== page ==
Our talented designers are an eclectic group from all over the world. Find out what drives their passion for 3D design as they reveal more about themselves in our Meet the Designer series. Their tips, inspiration, and wisdom will provide you with an insider’s view of 3D printing, along with a few laughs and surprises along the way.
Where are you from?
I live in the San Francisco bay area (USA) but was born and raised in Southern California.
Why 3D printing? How did you become interested in it?
I’ve always enjoyed making things, but was limited by the tools and space I had available. I spent a lot of time trying to make things, but was never really satisfied with the results. 3D printing has enabled me to convert many of my ideas into real objects and the possibilities are constantly expanding with new printers and types of filaments.
Did you go to school for graphic design or did you come upon this as a hobby?
I studied computer science in school and work as a software engineer. I’ve done graphic design, photography, and 3D modeling before getting into 3D printing, but mostly as a hobby.
What is your favorite 3D printed object you’ve created?
I’m usually most excited by whatever I’m currently working on or what I’ll be working on next. Once they’re made, most of my prints become just another object I use. Or in many cases, just another object that takes up space since I’ll often create things simply to satisfy my curiosity.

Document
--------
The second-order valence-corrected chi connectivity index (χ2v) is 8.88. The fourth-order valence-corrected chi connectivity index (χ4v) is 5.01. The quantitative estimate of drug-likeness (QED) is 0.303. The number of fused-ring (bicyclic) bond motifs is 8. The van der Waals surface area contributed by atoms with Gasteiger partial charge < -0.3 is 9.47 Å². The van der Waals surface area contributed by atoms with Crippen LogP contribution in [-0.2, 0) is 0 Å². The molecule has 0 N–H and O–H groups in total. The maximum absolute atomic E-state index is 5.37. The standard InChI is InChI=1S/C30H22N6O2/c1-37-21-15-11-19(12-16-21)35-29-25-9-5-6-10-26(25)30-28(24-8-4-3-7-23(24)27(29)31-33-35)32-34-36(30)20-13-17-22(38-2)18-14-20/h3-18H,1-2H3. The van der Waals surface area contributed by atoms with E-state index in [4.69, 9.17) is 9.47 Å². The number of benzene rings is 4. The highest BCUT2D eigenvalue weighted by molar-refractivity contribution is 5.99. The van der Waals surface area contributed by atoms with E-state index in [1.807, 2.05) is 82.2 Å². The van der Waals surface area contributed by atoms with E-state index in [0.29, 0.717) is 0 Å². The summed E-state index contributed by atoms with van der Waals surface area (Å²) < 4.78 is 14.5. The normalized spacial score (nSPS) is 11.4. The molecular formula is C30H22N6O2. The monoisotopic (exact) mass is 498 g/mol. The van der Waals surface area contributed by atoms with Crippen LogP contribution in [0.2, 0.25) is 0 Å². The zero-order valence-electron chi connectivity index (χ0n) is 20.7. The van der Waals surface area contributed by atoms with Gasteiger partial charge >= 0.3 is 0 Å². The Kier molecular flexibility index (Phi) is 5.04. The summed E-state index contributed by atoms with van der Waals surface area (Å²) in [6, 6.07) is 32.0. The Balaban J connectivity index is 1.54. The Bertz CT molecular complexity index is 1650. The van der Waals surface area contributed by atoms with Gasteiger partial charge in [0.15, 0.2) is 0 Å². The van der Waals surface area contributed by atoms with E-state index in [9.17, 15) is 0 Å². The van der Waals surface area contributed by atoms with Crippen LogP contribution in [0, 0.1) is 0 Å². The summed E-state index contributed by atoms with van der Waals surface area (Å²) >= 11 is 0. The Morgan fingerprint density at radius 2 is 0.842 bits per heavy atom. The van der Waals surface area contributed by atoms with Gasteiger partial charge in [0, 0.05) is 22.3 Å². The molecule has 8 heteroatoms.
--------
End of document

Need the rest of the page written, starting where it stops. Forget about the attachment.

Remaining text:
Which of your designs has received the most positive response?
The most popular objects are probably the various containers I’ve created.
Do you have any advice for people starting out in 3D printing?
I would recommend getting your own printer and learning to create 3d models. When it comes to running your printer, try a lot of different things, including things people say you shouldn’t do.
Do you have any 3D printing disaster stories that others can learn from?
I once 3D printed a gun and… just kidding, every mention of 3D printing has to bring up guns, right? I don’t have any experiences that I’d consider a disaster, but I’ve seen some online. Many 3D printers are a fire hazard so be aware of that when you use your printer and decide where to put it.
How do you think 3D printing will change people’s lives?
I hope the generations growing up with access to 3D printers will be empowered to create the things that fit their needs. Just like smartphones have made almost everyone a photographer, 3D printing, with the right software, has the potential to make everyone a designer.
Do you have any new projects that you can share with us?
Right now, I’m building a new 3d printer, a Eustanthios Spyder v2. This version was designed by Eric Lien, but in the RepRap spirit, it has a long design lineage, with contributions from many people, including Jason Smith, and Tim Rastall.
What other interests do you enjoy?
When I’m away from the computer, I enjoy backpacking, snow camping, photography, kayaking, outdoor rock climbing, surfing, backcountry snowboarding, fishing and mountain biking. I’ve used 3D printing to create useful objects for most of my hobbies, but my 3D printing addiction also makes it hard to find enough time to do them all.
Where do you see the 3D printing industry in 5 years?
I feel like we’re in the Cambrian stage of 3D printing with lots of exciting ideas and products emerging all the time, I hope this will continue for more than 5 years. Eventually the industry will mature and we’ll all have access to very cheap, high quality, and reliable 3D printers, but it won’t be quite as fun for those who like to tinker. At that point, the effect of 3D printing on other industries should be interesting. I see how rapidly the RepRap movement is pushing forward 3D printer technology and I’m looking forward to seeing the same kind quick iteration and collaborative development in other industries when 3D printer adoption becomes more widespread.
Some of Walter’s Designs